Platform for African – European Partnership in Agricultural Research for Development

Wednesday, January 15, 2014

South Africa in Horizon 2020 Information Day

14 January 2014. Brussels. An information day focused on cooperation with South Africa under Horizon
2020. This followed the annual South Africa-European Union Joint Science and Technology Cooperation Committee (JSTCC) meeting, which brought together senior officials of the South African Department of Science and Technology, and the European Commission’s Directorate-General for Research and Innovation, to review current and launch new flagship initiatives to strengthen South Africa-EU cooperation.

The seminar highlighted South Africa’s scientific and technological expertise in some of the priority research the ESASTAP Plus Platform, to support South African-European cooperation under Horizon 2020.
and innovation focus areas of Horizon 2020. The event was an opportunity for European organisations interested to cooperate with South Africa under Horizon 2020 to learn more about the countries’ capacities. Details were presented of the various advisory and support services.


National Launch: Presenting the European Union’s new Framework Programme Horizon 2020 (H2020)
  • 27 January 2014, Gauteng [Agenda]
  • 28 January 2014, Limpopo (Polokwane) [Agenda]
  • 29 January 2014, Free State (Bloemfontein) [Agenda]
  • 29 January 2014, North West (Potchefstroom) [Agenda]
  • 30 January 2014, KwaZulu-Natal (Durban) [Agenda]
  • 30 January 2014, Eastern Cape (East London) [Agenda]
  • 31 January 2014, Western Cape [Agenda]
15 January 2014. The South African government has launched an updated bio-economy strategy that seeks to harness partnerships with industry and academia in order to accelerate the development of bio-based services, products and innovations in South Africa.
Science and Technology Minister Derek Hanekom 

announces South Africa's bio-economy strategy in Pretoria. 


The science-based Bio-Economy Strategy, approved by the Cabinet in November and launched by Science and Technology Minister Derek Hanekom on Tuesday 14/01, positions bio-innovation as essential to the achievement of the country's industrial and social development goals. The new policy replaces the 13-year-old National Biotechnology Strategy.

In agriculture, the SA government wants to focus on locally developed, genetically modified crops and animal vaccines. In health, the push is to develop vaccines, AIDS drugs, and diagnostics and medical devices.

For industry and the environment, the strategy identifies reducing waste and using waste byproducts more effectively as areas of opportunity. It also says there is potential in manufacturing herbal products and medicines. (Ref: Proposed R2bn fund aims to boost bio-economy)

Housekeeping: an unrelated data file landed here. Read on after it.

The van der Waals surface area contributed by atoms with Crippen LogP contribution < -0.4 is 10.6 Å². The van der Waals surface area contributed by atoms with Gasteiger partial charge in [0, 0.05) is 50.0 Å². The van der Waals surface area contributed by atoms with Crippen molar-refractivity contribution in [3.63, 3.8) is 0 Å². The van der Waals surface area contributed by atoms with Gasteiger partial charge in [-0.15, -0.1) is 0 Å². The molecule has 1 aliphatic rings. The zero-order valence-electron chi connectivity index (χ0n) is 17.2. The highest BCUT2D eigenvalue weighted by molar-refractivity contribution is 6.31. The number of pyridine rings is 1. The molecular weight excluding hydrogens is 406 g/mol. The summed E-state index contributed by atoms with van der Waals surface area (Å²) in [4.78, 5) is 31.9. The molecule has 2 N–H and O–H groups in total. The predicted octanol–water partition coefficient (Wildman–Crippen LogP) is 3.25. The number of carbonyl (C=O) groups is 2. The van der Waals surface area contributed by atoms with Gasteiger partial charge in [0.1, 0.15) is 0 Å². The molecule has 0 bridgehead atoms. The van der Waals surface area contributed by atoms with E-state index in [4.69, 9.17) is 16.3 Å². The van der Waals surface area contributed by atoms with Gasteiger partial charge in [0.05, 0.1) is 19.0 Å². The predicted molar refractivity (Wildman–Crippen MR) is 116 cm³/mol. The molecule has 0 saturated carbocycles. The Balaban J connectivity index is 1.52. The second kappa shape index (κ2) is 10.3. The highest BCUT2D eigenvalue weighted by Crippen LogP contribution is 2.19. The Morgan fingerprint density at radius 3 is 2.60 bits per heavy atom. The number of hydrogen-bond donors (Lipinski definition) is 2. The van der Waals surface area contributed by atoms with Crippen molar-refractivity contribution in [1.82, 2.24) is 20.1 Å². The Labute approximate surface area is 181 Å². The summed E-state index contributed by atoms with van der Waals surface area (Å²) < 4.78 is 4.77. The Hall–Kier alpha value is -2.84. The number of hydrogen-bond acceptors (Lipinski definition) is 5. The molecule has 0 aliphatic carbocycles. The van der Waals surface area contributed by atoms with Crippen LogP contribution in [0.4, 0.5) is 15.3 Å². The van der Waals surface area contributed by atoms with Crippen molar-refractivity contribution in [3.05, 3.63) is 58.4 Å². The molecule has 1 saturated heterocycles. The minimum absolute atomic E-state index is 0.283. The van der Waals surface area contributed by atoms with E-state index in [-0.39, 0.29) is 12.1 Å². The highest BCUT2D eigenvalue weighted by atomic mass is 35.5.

The Bioeconomy Strategy.
© Department of Science and Technology 2013.
48 pages

The Department of Science and Technology of South Africa, in consultation with other relevant stakeholders, has identified three key economic sectors – agriculture, health and industry – as being the most in need of, and likely to benefit from key levers to drive the implementation of the South African Bioeconomy Strategy.

Of the three sectors identified as crucial elements of the bioeconomy, the agricultural industry currently has the highest economic impact. With relatively little capital infrastructure required, it remains a key opportunity for poverty alleviation, job creation, economic development and household food security in South Africa, on the African continent and abroad.

The Bio-economy Strategy’s objective for agriculture is:

  • to strengthen agricultural biosciences innovation to ensure food security, enhance nutrition and improve health, as well as enable job creation through the expansion and intensification of sustainable agricultural production and processing. 
  • These interventions should be driven by strategic need as well as market demand, and will require strong private-sector involvement.
  • Biotechnology will play a crucial role in helping to improve the heat-resistance and drought-tolerance of crops and address the challenges of climate change, diminishing water and grazing, and potential loss of biodiversity. 
  • The skills and solutions that emerge from biotechnology research need to be effectively transferred to emerging, small-scale and commercial farmers.

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